Over the last 20 years there have been a number of scares about the safety of CCBs. In 1995 it was the association between increased risk of heart attack that made headlines such as "Drug for Blood Pressure Linked to Heart Attacks: Researchers Fear 6 Million Are Imperiled” and this generated considerable public concern. This scare came and went and the prescription of CCBs continued.
Skip forward 18 years and now we have another scare - CCBs are associated with an increase risk of breast cancer. A paper in JAMA Internal Medicine released on the 5th August reports that long-term current use of CCBs is associated with an increased risk of breast cancer. Except that this is not a new scare as there have been rumblings about an association of CCBs with cancer for many years. In the late nineties two papers reported increases in risk of all cancers among elderly people but both studies were small and subsequent larger studies failed to confirm the CCB-cancer association. In 3 randomized clinical trials over 5 years no cancer signal was seen and after this the CCB-cancer hypothesis gradually faded away that is until just recently.
So what does the current study show. There are two main types of invasive breast cancer - ductal and lobular. The researchers looked at women aged 55-74 years old. They took 1055 women with lobular and 905 women with ductal breast cancer type and compared then to 891 control women without a history of breast cancer. The control women were matched for age and other known risk factors for breast cancer. About half the women in each group had a history of high blood pressure and the researchers noted the type and duration of anti-hypertensive medication.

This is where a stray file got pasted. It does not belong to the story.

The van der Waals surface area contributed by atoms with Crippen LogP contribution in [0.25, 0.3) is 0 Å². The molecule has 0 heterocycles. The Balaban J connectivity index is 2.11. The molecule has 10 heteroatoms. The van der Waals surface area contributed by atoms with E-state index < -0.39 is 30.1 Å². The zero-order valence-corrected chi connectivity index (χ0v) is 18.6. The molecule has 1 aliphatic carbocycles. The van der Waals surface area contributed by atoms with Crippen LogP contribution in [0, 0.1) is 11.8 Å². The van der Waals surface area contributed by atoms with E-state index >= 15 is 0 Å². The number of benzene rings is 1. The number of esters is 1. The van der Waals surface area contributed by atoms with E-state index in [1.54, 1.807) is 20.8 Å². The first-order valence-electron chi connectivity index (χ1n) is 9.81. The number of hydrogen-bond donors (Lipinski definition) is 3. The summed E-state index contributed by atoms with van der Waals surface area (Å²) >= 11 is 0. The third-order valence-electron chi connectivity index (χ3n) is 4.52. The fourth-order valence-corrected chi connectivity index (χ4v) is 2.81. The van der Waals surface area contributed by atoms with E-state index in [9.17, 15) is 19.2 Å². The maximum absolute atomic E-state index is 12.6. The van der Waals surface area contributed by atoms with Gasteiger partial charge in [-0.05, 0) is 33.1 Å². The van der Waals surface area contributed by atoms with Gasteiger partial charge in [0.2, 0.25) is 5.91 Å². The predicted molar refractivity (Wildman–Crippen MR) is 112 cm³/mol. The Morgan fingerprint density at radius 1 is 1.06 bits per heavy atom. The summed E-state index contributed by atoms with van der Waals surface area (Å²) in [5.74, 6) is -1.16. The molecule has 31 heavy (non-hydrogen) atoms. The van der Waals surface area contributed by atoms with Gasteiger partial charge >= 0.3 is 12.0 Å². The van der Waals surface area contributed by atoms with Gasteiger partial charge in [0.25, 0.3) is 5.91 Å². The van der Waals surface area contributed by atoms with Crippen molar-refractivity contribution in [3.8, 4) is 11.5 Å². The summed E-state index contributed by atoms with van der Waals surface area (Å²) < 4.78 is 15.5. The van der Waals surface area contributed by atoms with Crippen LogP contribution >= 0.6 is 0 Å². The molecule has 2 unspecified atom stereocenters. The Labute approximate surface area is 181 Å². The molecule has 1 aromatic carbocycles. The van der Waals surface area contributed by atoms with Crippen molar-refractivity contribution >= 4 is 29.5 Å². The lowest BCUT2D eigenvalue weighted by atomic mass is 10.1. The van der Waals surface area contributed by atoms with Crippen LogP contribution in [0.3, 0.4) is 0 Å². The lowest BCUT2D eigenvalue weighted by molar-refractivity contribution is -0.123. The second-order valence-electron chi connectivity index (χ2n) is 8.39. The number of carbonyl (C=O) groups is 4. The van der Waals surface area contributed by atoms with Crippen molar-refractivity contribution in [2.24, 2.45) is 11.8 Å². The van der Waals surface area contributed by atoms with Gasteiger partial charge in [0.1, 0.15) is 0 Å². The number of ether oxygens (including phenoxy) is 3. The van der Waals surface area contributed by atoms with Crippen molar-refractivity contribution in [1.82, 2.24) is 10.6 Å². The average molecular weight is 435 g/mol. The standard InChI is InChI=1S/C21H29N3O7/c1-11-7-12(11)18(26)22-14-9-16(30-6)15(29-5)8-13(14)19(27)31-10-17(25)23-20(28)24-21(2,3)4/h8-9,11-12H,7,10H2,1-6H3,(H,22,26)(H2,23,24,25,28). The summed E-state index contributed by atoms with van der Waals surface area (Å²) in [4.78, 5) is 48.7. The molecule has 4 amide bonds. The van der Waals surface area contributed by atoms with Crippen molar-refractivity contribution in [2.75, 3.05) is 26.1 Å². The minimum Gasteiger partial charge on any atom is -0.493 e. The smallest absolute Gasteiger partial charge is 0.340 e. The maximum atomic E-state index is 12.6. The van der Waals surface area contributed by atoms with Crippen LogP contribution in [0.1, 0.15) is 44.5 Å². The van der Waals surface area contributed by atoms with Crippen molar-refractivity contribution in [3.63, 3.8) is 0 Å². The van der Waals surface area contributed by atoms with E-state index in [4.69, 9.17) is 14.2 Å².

In the control group 12 women had been taking a CCBs for more than 10 years. In the women with breast cancer 27 in the ductal group and 31 in the lobular group had been taking CCB for more than 10 years. In other words if you were a women with hypertension and breast cancer then you were more likely to be taking a CCB for 10 years or more. The results in the study are reported as odds ratios and this statistical measure gives an idea about the strength of association between the CCB exposure and breast cancer. When the authors looked at other blood pressure medication they did not find a significant association with increased risk of breast cancer. So essentially this studies shows a significant association between chronic CCB consumption and breast cancer risk but like all such studies it does not prove a causal relationship.
So far so good but what women on CCBs and their doctors want to know is how much is the individual patient's risk of breast cancer is increased. This is where it gets more difficult, but not impossible. First you need to think about the women's baseline risk of breast cancer. There are web-base calculators which allow us to predicted this. The lifetime risk of developing breast cancer is 1 in 8 for a women in the UK. The average 60 year women has a risk of developing breast cancer of 1.8% over 5 years. From this and the odds ratio in the paper it is possible to estimate that 18 women need to be treated with a CCBs for 10 years in order to produce one additional case of breast cancer. We call that the number needed to harm and 18 is a fairly low number. To place this in context treating people with raised cholesterol with statins to prevent heart disease has a number needed to treat of about 50 and we regard this as effective treatment.